Managing emails, customer relationship software, and checking websites are often the extent of how a person uses a computer at their job.
> So we find ourselves in the ironic situation of a domain that is experiencing almost unprecedented growth but in which almost nobody is making money except Facebook and the vendors of what are essentially gimmicky slot machine games.
Business facing software never gets mainstream news whether it's mobile or not. It just so happens that most new and popular consumer focused technology is mobile / web.
Making news =/= making money.
Microsoft, Oracle, etc. make gobs of money selling to business and enterprise customers. You never hear about it because it's uninteresting.
In the same vein, you don' hear about business software that runs on mobile. "Make my business software work on mobile" is a booming category of work in software development.
> People that need to edit complex spreadsheets, compose scores for films, analyze genomes, and render 3d effects need real computers.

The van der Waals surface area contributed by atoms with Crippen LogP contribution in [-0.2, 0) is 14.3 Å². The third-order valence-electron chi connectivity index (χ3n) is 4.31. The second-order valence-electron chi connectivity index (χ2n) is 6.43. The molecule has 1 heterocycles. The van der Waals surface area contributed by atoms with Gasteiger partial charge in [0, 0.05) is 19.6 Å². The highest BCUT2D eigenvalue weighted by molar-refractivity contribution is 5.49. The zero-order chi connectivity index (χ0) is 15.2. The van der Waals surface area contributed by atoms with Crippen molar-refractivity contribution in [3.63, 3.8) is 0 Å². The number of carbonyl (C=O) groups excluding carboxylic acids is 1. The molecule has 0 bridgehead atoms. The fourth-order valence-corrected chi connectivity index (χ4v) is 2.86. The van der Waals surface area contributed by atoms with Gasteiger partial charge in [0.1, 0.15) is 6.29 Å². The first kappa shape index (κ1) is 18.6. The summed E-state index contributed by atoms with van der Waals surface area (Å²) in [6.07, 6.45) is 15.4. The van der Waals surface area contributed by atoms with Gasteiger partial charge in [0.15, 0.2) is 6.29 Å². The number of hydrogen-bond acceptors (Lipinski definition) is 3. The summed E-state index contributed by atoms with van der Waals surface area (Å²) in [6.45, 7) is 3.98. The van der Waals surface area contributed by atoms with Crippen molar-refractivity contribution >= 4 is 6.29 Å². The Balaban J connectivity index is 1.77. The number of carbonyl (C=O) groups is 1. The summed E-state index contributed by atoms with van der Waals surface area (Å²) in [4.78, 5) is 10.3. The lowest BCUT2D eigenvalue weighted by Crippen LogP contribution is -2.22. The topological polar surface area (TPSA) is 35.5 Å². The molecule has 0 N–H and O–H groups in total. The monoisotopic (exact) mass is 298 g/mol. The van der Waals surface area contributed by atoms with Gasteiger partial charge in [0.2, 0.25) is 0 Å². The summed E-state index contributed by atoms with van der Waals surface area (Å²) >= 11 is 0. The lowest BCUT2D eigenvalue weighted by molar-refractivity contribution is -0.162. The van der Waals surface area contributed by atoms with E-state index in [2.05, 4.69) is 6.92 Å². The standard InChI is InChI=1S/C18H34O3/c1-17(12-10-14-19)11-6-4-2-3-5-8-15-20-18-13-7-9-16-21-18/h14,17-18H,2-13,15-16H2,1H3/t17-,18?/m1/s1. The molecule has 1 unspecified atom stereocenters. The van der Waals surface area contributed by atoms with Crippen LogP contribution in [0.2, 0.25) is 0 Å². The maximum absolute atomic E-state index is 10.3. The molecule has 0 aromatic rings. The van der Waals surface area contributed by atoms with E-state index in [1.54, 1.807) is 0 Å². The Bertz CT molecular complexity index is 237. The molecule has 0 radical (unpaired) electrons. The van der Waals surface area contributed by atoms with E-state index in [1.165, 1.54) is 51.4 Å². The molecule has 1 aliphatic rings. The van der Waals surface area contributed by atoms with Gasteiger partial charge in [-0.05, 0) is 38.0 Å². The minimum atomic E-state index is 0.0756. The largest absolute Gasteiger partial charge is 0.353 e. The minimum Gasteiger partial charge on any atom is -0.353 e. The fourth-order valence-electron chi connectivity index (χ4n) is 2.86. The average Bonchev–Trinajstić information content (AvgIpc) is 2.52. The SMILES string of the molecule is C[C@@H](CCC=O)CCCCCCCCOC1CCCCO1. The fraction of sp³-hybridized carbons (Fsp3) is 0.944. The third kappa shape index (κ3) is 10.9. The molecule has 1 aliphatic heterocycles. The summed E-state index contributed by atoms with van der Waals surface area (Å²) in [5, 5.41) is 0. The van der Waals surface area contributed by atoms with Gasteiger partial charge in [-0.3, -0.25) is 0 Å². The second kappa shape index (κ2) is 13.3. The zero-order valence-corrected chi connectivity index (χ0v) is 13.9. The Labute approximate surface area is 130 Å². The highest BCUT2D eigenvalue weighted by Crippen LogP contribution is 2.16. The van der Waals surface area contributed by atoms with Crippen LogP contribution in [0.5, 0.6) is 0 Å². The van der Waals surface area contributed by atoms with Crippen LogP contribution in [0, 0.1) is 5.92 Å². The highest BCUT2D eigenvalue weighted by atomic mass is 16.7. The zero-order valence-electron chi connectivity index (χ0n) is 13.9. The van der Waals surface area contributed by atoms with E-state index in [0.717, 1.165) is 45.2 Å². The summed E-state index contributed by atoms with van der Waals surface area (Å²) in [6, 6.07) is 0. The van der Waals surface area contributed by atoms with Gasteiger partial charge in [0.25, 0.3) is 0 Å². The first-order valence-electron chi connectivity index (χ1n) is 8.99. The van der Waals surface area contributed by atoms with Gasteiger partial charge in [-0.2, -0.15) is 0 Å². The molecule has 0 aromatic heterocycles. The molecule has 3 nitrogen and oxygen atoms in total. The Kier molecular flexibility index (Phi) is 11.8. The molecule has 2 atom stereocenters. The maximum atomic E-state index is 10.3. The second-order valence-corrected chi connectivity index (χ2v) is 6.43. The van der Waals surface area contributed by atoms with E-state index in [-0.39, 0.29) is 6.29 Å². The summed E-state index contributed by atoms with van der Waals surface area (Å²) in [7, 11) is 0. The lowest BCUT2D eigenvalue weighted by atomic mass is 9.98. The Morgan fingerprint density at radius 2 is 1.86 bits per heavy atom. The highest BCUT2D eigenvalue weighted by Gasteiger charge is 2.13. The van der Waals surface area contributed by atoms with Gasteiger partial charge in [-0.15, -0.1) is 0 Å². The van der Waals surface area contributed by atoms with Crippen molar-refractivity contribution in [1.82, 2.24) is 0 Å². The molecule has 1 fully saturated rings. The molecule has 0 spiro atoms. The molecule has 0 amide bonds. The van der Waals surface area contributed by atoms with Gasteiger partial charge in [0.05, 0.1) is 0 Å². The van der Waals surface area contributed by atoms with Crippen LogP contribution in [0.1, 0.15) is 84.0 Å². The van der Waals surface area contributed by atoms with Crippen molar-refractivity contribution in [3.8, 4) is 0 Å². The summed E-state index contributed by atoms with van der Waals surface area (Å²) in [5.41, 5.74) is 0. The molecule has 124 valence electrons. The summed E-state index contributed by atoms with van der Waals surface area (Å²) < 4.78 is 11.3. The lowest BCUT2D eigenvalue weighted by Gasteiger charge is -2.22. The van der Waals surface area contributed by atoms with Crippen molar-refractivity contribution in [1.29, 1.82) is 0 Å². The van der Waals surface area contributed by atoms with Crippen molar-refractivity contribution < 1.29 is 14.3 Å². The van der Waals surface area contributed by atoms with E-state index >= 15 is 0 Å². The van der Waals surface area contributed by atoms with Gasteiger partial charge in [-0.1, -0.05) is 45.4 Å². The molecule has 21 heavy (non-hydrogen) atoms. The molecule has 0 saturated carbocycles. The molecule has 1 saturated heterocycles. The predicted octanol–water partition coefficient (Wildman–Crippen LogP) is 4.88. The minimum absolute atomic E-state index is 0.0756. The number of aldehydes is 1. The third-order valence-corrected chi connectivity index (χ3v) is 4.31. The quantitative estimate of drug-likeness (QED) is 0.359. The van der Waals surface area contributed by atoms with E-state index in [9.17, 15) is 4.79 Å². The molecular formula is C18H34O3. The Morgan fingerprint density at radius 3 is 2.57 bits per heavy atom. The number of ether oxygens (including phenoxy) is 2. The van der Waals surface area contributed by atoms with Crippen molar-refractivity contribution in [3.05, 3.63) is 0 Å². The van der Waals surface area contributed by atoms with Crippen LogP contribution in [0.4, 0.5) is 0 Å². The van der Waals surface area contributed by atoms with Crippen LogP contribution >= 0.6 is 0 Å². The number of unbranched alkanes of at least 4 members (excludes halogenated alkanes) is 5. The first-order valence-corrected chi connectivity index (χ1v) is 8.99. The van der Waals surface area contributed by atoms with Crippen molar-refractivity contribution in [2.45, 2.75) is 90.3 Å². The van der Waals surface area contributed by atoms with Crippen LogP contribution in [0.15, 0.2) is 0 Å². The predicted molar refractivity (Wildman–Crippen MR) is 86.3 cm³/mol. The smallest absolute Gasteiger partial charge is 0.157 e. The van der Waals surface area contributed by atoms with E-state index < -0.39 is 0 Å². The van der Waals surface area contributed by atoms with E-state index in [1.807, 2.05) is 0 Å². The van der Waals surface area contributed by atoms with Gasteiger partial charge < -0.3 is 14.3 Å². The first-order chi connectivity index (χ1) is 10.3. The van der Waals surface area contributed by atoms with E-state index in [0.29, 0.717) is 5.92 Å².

In the cases you suggested you propose that it's different. However, they might need the physical interface of a real computer, or the technical power of a real computer, but they don't really need a "real computer"
- traditional input devices (keyboards) are increasingly compatible with mobile hardware
- tablets and cell phones are only getting MORE powerful, not less
It's really just a matter of time before the line between mobile and desktop disappears.
Part of what's keeping it there is simply the fact that desktop class hardware from the last 2004 is still good enough to do what most people need to do in 2014
For some people, it's not the input that matters, or the computing power, but the output. Big, high-res displays are still in demand. I'm not sure wearable displays will ever replace them -- even if Glass gets to be much higher than its current 640x320 resolution, it's a lot more difficult to shift your focus from one part of the "screen" to another if it's being projected directly into your eye.
I have played a bit with a very preliminary version of "Virtual Desktop" (1) and it is shockingly usable even at the current low res of Oculus